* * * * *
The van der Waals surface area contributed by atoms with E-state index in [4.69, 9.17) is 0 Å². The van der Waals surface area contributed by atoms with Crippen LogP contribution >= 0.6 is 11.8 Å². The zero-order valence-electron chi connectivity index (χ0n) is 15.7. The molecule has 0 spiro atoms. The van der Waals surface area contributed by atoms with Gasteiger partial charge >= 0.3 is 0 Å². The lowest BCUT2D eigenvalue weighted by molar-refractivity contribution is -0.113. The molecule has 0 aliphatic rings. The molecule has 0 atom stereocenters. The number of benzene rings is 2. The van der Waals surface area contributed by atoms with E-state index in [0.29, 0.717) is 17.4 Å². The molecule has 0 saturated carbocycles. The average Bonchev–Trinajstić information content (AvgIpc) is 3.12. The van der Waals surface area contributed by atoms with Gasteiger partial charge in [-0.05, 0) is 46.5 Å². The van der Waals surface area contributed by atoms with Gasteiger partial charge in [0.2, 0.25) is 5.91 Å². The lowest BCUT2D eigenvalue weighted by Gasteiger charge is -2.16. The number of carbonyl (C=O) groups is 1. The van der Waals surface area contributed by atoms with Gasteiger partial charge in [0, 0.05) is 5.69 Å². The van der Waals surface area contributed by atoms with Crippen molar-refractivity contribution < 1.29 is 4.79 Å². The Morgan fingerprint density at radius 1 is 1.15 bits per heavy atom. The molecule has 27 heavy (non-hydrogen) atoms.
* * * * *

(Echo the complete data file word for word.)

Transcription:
The van der Waals surface area contributed by atoms with E-state index in [4.69, 9.17) is 0 Å². The van der Waals surface area contributed by atoms with Crippen LogP contribution >= 0.6 is 11.8 Å². The zero-order valence-electron chi connectivity index (χ0n) is 15.7. The molecule has 0 spiro atoms. The van der Waals surface area contributed by atoms with Gasteiger partial charge >= 0.3 is 0 Å². The lowest BCUT2D eigenvalue weighted by molar-refractivity contribution is -0.113. The molecule has 0 aliphatic rings. The molecule has 0 atom stereocenters. The number of benzene rings is 2. The van der Waals surface area contributed by atoms with E-state index in [0.29, 0.717) is 17.4 Å². The molecule has 0 saturated carbocycles. The average Bonchev–Trinajstić information content (AvgIpc) is 3.12. The van der Waals surface area contributed by atoms with Gasteiger partial charge in [-0.05, 0) is 46.5 Å². The van der Waals surface area contributed by atoms with Gasteiger partial charge in [0.2, 0.25) is 5.91 Å². The lowest BCUT2D eigenvalue weighted by Gasteiger charge is -2.16. The number of carbonyl (C=O) groups is 1. The van der Waals surface area contributed by atoms with Gasteiger partial charge in [0, 0.05) is 5.69 Å². The van der Waals surface area contributed by atoms with Crippen molar-refractivity contribution < 1.29 is 4.79 Å². The Morgan fingerprint density at radius 1 is 1.15 bits per heavy atom. The molecule has 27 heavy (non-hydrogen) atoms.